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A 'cloud of suspicion' hangs over Parliament — and no one knows what to do about it

A 'cloud of suspicion' hangs over Parliament — and no one knows what to do about it
A 'cloud of suspicion' hangs over Parliament — and no one knows what to do about it

اخبار العرب-كندا 24: الأربعاء 12 يونيو 2024 06:35 مساءً

There is a "cloud of suspicion" hanging over the House of Commons, Conservative MP Gerard Deltell said on Monday.

On this meteorological metaphor (if on nothing else), there is widespread agreement.

"A dark cloud hangs over all 338 members," Liberal MP Ken McDonald said.

"It is true that since the report landed with the force of a bomb last week, it has let a cloud of suspicion hang over this entire place," NDP MP Alistair MacGregor said.

"It puts us under a cloud of suspicion, a permanent cloud," Bloc Québécois MP Yves Perron suggested.

If a cloud now hangs over Parliament, it was created by parliamentarians who allegedly collaborated, deliberately or otherwise, with hostile foreign states — or at least by the intelligence sources that relayed those allegations to Canada's national security agencies.

That cloud was then dangled over Parliament Hill last week by the National Security and Intelligence Committee of Parliamentarians (NSICOP) when its members chose to float those allegations without naming the individuals in question.

NSICOP suggested that MPs or senators have acted "contrary to the oaths and affirmations Parliamentarians take to conduct themselves in the best interest of Canada." But the committee did not say how Parliament should proceed from there — what should be done now that unnamed members have been broadly accused of serious wrongdoing.

Left to their own devices, parliamentarians have been unable to arrive at a resolution. And in lieu of a clear path forward, the House of Commons has decided to ask for more help — this time from Justice Marie-Josée Hogue's commission on foreign interference.

It remains to be seen if Hogue can bring more clarity to a situation that is crying out for it.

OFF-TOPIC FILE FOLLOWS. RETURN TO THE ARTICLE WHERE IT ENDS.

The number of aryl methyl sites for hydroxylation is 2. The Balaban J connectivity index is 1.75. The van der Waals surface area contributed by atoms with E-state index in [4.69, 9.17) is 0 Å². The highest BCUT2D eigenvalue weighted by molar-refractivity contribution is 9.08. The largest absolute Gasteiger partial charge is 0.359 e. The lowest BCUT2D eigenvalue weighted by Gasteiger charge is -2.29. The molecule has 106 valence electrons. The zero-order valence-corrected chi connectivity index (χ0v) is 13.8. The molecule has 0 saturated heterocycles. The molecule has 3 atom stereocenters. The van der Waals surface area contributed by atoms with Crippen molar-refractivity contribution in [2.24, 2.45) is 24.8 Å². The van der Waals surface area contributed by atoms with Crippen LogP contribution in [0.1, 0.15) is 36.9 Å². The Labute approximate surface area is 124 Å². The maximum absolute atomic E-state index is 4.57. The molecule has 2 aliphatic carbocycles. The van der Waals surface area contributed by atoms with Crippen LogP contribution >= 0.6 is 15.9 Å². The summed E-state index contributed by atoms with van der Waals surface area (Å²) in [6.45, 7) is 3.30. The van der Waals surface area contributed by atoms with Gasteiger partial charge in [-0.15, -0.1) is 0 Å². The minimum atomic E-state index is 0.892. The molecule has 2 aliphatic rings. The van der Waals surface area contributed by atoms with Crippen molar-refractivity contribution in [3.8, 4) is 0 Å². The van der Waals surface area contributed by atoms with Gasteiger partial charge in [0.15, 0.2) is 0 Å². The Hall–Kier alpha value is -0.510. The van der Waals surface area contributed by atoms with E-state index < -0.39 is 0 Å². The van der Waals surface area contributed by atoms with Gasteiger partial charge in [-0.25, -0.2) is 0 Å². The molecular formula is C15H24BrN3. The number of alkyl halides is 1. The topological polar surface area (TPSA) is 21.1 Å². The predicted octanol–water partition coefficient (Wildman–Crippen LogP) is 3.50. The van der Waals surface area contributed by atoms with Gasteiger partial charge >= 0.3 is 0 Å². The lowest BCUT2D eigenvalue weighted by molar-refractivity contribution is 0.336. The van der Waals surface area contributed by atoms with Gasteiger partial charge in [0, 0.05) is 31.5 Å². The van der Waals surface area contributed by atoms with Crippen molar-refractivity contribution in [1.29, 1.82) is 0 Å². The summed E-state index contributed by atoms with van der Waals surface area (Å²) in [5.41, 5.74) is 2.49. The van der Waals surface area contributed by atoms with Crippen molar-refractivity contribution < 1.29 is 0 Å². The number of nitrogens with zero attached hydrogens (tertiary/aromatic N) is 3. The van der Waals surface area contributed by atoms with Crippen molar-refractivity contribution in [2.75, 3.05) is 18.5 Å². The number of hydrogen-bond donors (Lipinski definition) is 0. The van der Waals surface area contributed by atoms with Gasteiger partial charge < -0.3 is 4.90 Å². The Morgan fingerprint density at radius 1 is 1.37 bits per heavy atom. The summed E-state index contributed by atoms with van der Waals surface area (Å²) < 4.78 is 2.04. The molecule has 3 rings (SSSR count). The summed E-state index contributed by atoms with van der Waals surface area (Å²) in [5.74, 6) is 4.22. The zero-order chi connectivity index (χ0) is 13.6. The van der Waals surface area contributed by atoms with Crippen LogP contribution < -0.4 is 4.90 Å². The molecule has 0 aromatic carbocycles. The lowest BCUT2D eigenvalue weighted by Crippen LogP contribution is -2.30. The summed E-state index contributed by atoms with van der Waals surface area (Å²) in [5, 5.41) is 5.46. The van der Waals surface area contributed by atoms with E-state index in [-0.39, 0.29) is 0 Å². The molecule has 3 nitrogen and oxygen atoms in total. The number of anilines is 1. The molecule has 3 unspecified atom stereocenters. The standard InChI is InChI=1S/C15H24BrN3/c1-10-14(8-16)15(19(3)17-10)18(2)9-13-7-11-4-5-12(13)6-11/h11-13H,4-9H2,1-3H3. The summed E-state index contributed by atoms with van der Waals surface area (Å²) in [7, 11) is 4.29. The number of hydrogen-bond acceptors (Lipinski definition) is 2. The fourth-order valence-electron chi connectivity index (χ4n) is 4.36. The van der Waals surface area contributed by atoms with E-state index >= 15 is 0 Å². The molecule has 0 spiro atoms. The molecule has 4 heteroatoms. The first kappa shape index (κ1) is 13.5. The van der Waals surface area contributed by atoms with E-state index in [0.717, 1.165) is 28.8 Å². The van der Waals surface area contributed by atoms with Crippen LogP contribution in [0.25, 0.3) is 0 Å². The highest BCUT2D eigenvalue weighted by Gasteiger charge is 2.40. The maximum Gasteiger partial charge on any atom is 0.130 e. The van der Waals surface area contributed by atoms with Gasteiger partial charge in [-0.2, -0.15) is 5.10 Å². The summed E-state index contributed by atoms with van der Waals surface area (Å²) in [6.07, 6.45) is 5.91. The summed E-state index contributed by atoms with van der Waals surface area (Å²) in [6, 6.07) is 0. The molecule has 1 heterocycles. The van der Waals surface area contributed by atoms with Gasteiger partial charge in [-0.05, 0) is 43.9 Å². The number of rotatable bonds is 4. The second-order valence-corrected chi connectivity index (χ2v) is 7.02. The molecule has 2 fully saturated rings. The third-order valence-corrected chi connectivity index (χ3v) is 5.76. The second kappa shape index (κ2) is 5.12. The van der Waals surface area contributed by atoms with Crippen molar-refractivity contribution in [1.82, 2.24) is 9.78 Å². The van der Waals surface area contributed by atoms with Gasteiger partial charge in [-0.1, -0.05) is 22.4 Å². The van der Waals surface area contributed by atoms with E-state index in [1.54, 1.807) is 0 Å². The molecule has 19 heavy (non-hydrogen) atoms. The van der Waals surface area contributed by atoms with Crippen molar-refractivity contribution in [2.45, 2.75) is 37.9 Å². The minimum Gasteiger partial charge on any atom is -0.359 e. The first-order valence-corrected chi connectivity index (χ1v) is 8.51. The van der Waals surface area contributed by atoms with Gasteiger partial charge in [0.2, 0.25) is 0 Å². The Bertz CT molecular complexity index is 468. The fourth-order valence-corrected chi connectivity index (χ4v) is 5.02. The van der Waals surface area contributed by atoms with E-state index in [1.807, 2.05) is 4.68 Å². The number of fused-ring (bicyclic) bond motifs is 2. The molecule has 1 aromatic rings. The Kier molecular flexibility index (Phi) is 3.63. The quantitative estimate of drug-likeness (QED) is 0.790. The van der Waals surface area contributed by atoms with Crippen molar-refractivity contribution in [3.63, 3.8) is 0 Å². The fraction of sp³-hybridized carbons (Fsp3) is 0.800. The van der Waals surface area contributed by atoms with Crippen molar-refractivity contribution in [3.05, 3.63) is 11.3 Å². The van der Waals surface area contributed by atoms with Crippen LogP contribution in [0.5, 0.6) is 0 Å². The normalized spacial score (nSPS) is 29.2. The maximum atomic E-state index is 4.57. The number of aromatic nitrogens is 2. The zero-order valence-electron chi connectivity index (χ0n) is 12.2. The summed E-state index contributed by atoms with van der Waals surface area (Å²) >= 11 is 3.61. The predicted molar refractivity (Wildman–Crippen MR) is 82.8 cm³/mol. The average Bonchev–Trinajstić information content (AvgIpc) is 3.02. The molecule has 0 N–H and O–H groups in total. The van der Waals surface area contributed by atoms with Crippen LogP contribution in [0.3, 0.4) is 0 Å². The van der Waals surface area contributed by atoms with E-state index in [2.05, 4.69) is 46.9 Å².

It is the Official Opposition's view that the government simply needs to "name names."

"I would remind the minister and the government that what is being asked of the government is not to make known to the public sensitive intelligence, or sources and methods," Conservative MP Michael Cooper told the House on Monday. "What is simply being asked of the Liberals, the government, is to provide the names of the compromised MPs and senators — just the names, please."

But just releasing the names wouldn't necessarily be so simple. Releasing names without any evidence or supporting information could be unfair to the named MPs or senators. Public Safety Minister Dominic LeBlanc also told a House committee last week that, in some cases, allegations against parliamentarians are tied to "uncorroborated or unverified" intelligence information.

Liberal MP Nathaniel Erskine-Smith has argued that demanding names without also demanding "due process" is "irresponsible." For the sake of avoiding a witch hunt, some kind of due process would seem sensible.

As Conservative MP Michael Chong reminded MPs on Monday, Parliament is empowered to govern its own membership and has the power to expel members. The last time Parliament exercised that power was in the case of an MP — Fred Rose — who was found to have spied for the Soviet Union. But in Rose's case, the House of Commons only voted to declare his seat vacant in 1947 after he had been convicted in court of violating the Official Secrets Act.

In this case, even NSICOP has acknowledged that criminal charges against the parliamentarians in question are unlikely.

Philippe Lagasse and Stephanie Carvin, two academics who have studied national security, have argued that the best — and perhaps only — path forward is for party leaders to take responsibility for their own caucuses.